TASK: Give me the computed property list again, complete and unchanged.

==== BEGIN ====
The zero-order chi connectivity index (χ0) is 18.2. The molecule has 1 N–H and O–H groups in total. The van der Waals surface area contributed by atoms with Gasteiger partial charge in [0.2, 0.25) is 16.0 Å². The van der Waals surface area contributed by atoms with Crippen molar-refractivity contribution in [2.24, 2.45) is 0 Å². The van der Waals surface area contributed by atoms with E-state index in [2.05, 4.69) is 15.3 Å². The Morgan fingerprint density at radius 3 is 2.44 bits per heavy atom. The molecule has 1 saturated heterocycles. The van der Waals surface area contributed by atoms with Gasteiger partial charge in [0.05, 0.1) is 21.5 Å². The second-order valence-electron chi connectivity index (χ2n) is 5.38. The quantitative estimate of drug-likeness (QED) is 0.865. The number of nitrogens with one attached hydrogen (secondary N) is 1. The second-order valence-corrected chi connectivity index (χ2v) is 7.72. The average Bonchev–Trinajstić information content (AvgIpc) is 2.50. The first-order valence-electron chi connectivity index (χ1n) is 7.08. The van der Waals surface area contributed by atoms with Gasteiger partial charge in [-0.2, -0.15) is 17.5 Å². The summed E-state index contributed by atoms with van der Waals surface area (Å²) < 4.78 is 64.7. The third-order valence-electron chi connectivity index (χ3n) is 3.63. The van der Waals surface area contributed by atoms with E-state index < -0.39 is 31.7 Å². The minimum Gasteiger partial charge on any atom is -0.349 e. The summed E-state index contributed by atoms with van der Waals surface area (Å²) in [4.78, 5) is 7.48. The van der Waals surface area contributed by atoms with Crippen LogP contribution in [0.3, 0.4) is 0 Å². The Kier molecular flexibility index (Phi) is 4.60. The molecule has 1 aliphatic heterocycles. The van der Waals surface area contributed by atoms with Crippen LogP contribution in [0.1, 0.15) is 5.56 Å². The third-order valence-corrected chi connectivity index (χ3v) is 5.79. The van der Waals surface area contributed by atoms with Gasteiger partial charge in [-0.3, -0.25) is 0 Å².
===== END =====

The zero-order chi connectivity index (χ0) is 18.2. The molecule has 1 N–H and O–H groups in total. The van der Waals surface area contributed by atoms with Gasteiger partial charge in [0.2, 0.25) is 16.0 Å². The van der Waals surface area contributed by atoms with Crippen molar-refractivity contribution in [2.24, 2.45) is 0 Å². The van der Waals surface area contributed by atoms with E-state index in [2.05, 4.69) is 15.3 Å². The Morgan fingerprint density at radius 3 is 2.44 bits per heavy atom. The molecule has 1 saturated heterocycles. The van der Waals surface area contributed by atoms with Gasteiger partial charge in [0.05, 0.1) is 21.5 Å². The second-order valence-electron chi connectivity index (χ2n) is 5.38. The quantitative estimate of drug-likeness (QED) is 0.865. The number of nitrogens with one attached hydrogen (secondary N) is 1. The second-order valence-corrected chi connectivity index (χ2v) is 7.72. The average Bonchev–Trinajstić information content (AvgIpc) is 2.50. The first-order valence-electron chi connectivity index (χ1n) is 7.08. The van der Waals surface area contributed by atoms with Gasteiger partial charge in [-0.2, -0.15) is 17.5 Å². The summed E-state index contributed by atoms with van der Waals surface area (Å²) < 4.78 is 64.7. The third-order valence-electron chi connectivity index (χ3n) is 3.63. The van der Waals surface area contributed by atoms with E-state index < -0.39 is 31.7 Å². The minimum Gasteiger partial charge on any atom is -0.349 e. The summed E-state index contributed by atoms with van der Waals surface area (Å²) in [4.78, 5) is 7.48. The van der Waals surface area contributed by atoms with Crippen LogP contribution in [0.3, 0.4) is 0 Å². The Kier molecular flexibility index (Phi) is 4.60. The molecule has 1 aliphatic heterocycles. The van der Waals surface area contributed by atoms with Crippen LogP contribution in [0.1, 0.15) is 5.56 Å². The third-order valence-corrected chi connectivity index (χ3v) is 5.79. The van der Waals surface area contributed by atoms with Gasteiger partial charge in [-0.3, -0.25) is 0 Å².